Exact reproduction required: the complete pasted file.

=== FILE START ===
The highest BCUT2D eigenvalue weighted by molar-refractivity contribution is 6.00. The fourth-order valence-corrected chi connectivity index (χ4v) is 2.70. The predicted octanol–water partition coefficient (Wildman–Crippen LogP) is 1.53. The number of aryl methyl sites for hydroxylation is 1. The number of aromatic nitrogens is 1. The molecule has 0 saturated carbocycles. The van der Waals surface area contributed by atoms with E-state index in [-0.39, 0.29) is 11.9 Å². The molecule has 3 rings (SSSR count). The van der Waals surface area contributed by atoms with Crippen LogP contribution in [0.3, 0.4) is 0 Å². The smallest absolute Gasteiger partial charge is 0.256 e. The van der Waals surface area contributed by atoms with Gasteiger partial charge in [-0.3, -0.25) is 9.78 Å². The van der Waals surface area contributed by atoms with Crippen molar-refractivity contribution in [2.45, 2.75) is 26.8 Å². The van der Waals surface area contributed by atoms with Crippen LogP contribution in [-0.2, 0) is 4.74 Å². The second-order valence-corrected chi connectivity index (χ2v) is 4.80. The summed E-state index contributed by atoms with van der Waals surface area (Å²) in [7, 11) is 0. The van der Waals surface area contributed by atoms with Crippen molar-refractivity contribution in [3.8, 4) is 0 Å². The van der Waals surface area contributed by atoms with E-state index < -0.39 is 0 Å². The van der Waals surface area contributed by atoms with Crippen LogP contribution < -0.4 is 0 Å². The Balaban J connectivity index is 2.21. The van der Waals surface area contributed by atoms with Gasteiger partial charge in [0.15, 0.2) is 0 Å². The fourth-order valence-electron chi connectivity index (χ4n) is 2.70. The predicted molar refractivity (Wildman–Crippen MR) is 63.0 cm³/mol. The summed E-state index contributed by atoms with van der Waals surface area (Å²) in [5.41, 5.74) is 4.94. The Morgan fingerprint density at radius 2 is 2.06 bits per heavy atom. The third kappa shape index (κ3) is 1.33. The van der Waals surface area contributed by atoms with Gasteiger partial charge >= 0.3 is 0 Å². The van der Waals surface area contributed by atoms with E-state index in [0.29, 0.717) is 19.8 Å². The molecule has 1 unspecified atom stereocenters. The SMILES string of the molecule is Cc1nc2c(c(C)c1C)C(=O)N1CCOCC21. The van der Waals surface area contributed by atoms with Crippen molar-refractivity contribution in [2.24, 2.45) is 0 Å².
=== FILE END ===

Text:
The highest BCUT2D eigenvalue weighted by molar-refractivity contribution is 6.00. The fourth-order valence-corrected chi connectivity index (χ4v) is 2.70. The predicted octanol–water partition coefficient (Wildman–Crippen LogP) is 1.53. The number of aryl methyl sites for hydroxylation is 1. The number of aromatic nitrogens is 1. The molecule has 0 saturated carbocycles. The van der Waals surface area contributed by atoms with E-state index in [-0.39, 0.29) is 11.9 Å². The molecule has 3 rings (SSSR count). The van der Waals surface area contributed by atoms with Crippen LogP contribution in [0.3, 0.4) is 0 Å². The smallest absolute Gasteiger partial charge is 0.256 e. The van der Waals surface area contributed by atoms with Gasteiger partial charge in [-0.3, -0.25) is 9.78 Å². The van der Waals surface area contributed by atoms with Crippen molar-refractivity contribution in [2.45, 2.75) is 26.8 Å². The van der Waals surface area contributed by atoms with Crippen LogP contribution in [-0.2, 0) is 4.74 Å². The second-order valence-corrected chi connectivity index (χ2v) is 4.80. The summed E-state index contributed by atoms with van der Waals surface area (Å²) in [7, 11) is 0. The van der Waals surface area contributed by atoms with Crippen molar-refractivity contribution in [3.8, 4) is 0 Å². The van der Waals surface area contributed by atoms with E-state index < -0.39 is 0 Å². The van der Waals surface area contributed by atoms with Crippen LogP contribution < -0.4 is 0 Å². The Balaban J connectivity index is 2.21. The van der Waals surface area contributed by atoms with Gasteiger partial charge in [0.15, 0.2) is 0 Å². The fourth-order valence-electron chi connectivity index (χ4n) is 2.70. The predicted molar refractivity (Wildman–Crippen MR) is 63.0 cm³/mol. The summed E-state index contributed by atoms with van der Waals surface area (Å²) in [5.41, 5.74) is 4.94. The Morgan fingerprint density at radius 2 is 2.06 bits per heavy atom. The third kappa shape index (κ3) is 1.33. The van der Waals surface area contributed by atoms with Gasteiger partial charge >= 0.3 is 0 Å². The van der Waals surface area contributed by atoms with E-state index in [0.29, 0.717) is 19.8 Å². The molecule has 1 unspecified atom stereocenters. The SMILES string of the molecule is Cc1nc2c(c(C)c1C)C(=O)N1CCOCC21. The van der Waals surface area contributed by atoms with Crippen molar-refractivity contribution in [2.24, 2.45) is 0 Å².